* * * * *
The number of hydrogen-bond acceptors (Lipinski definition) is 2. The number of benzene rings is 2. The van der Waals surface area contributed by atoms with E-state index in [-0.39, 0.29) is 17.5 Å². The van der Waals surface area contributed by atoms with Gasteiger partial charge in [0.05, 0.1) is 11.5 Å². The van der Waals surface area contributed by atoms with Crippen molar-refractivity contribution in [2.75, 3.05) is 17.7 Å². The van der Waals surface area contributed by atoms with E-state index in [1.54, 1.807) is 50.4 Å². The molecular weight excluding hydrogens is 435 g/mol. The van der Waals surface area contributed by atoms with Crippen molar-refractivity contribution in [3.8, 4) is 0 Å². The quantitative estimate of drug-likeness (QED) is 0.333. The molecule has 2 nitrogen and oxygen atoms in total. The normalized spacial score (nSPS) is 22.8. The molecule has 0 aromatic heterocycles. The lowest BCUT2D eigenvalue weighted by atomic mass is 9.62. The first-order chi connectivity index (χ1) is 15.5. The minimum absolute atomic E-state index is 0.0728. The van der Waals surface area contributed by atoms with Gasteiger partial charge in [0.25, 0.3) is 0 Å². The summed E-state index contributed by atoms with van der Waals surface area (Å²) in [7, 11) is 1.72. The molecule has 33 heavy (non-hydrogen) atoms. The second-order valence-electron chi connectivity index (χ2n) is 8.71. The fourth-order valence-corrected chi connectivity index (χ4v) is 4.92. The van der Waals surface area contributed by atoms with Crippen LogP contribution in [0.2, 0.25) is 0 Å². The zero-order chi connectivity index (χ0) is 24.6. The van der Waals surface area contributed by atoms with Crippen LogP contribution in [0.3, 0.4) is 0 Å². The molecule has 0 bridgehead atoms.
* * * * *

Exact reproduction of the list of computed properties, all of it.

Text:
The number of hydrogen-bond acceptors (Lipinski definition) is 2. The number of benzene rings is 2. The van der Waals surface area contributed by atoms with E-state index in [-0.39, 0.29) is 17.5 Å². The van der Waals surface area contributed by atoms with Gasteiger partial charge in [0.05, 0.1) is 11.5 Å². The van der Waals surface area contributed by atoms with Crippen molar-refractivity contribution in [2.75, 3.05) is 17.7 Å². The van der Waals surface area contributed by atoms with E-state index in [1.54, 1.807) is 50.4 Å². The molecular weight excluding hydrogens is 435 g/mol. The van der Waals surface area contributed by atoms with Crippen molar-refractivity contribution in [3.8, 4) is 0 Å². The quantitative estimate of drug-likeness (QED) is 0.333. The molecule has 2 nitrogen and oxygen atoms in total. The normalized spacial score (nSPS) is 22.8. The molecule has 0 aromatic heterocycles. The lowest BCUT2D eigenvalue weighted by atomic mass is 9.62. The first-order chi connectivity index (χ1) is 15.5. The minimum absolute atomic E-state index is 0.0728. The van der Waals surface area contributed by atoms with Gasteiger partial charge in [0.25, 0.3) is 0 Å². The summed E-state index contributed by atoms with van der Waals surface area (Å²) in [7, 11) is 1.72. The molecule has 33 heavy (non-hydrogen) atoms. The second-order valence-electron chi connectivity index (χ2n) is 8.71. The fourth-order valence-corrected chi connectivity index (χ4v) is 4.92. The van der Waals surface area contributed by atoms with Crippen LogP contribution in [0.2, 0.25) is 0 Å². The zero-order chi connectivity index (χ0) is 24.6. The van der Waals surface area contributed by atoms with Crippen LogP contribution in [0.3, 0.4) is 0 Å². The molecule has 0 bridgehead atoms.